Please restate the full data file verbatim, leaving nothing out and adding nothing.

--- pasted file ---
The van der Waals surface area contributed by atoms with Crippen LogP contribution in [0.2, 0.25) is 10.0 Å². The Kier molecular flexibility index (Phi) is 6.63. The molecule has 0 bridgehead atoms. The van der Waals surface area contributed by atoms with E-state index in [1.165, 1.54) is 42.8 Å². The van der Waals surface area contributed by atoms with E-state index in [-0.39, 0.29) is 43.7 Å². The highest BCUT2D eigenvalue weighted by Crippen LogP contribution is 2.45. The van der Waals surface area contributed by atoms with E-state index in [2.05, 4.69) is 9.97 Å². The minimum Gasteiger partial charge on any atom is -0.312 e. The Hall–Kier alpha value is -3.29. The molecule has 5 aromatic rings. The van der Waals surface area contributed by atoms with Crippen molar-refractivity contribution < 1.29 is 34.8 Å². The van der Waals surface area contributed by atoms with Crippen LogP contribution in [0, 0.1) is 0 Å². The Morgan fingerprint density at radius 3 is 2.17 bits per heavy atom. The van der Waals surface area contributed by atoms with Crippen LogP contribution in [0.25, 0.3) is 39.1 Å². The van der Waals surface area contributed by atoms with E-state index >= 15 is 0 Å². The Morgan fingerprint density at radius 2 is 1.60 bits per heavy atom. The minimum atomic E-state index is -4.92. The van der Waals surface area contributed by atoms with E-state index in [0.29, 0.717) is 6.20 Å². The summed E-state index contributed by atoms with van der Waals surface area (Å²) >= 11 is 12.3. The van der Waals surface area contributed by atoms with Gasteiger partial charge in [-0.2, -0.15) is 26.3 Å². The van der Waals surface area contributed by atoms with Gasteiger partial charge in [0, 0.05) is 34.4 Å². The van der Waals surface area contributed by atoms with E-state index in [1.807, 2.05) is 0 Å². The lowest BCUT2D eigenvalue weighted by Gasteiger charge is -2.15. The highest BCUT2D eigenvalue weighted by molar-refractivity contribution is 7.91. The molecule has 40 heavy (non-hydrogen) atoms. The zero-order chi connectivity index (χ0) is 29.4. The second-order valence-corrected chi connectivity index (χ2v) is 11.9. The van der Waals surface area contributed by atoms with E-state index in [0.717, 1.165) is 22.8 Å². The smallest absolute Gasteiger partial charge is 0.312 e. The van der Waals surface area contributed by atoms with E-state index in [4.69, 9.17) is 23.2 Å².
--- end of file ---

The van der Waals surface area contributed by atoms with Crippen LogP contribution in [0.2, 0.25) is 10.0 Å². The Kier molecular flexibility index (Phi) is 6.63. The molecule has 0 bridgehead atoms. The van der Waals surface area contributed by atoms with E-state index in [1.165, 1.54) is 42.8 Å². The van der Waals surface area contributed by atoms with E-state index in [-0.39, 0.29) is 43.7 Å². The highest BCUT2D eigenvalue weighted by Crippen LogP contribution is 2.45. The van der Waals surface area contributed by atoms with E-state index in [2.05, 4.69) is 9.97 Å². The minimum Gasteiger partial charge on any atom is -0.312 e. The Hall–Kier alpha value is -3.29. The molecule has 5 aromatic rings. The van der Waals surface area contributed by atoms with Crippen molar-refractivity contribution < 1.29 is 34.8 Å². The van der Waals surface area contributed by atoms with Crippen LogP contribution in [0, 0.1) is 0 Å². The Morgan fingerprint density at radius 3 is 2.17 bits per heavy atom. The van der Waals surface area contributed by atoms with Crippen LogP contribution in [0.25, 0.3) is 39.1 Å². The van der Waals surface area contributed by atoms with E-state index >= 15 is 0 Å². The Morgan fingerprint density at radius 2 is 1.60 bits per heavy atom. The minimum atomic E-state index is -4.92. The van der Waals surface area contributed by atoms with E-state index in [0.29, 0.717) is 6.20 Å². The summed E-state index contributed by atoms with van der Waals surface area (Å²) >= 11 is 12.3. The van der Waals surface area contributed by atoms with Gasteiger partial charge in [-0.2, -0.15) is 26.3 Å². The van der Waals surface area contributed by atoms with Gasteiger partial charge in [0, 0.05) is 34.4 Å². The van der Waals surface area contributed by atoms with E-state index in [1.807, 2.05) is 0 Å². The lowest BCUT2D eigenvalue weighted by Gasteiger charge is -2.15. The highest BCUT2D eigenvalue weighted by molar-refractivity contribution is 7.91. The molecule has 40 heavy (non-hydrogen) atoms. The zero-order chi connectivity index (χ0) is 29.4. The second-order valence-corrected chi connectivity index (χ2v) is 11.9. The van der Waals surface area contributed by atoms with E-state index in [0.717, 1.165) is 22.8 Å². The smallest absolute Gasteiger partial charge is 0.312 e. The van der Waals surface area contributed by atoms with E-state index in [4.69, 9.17) is 23.2 Å².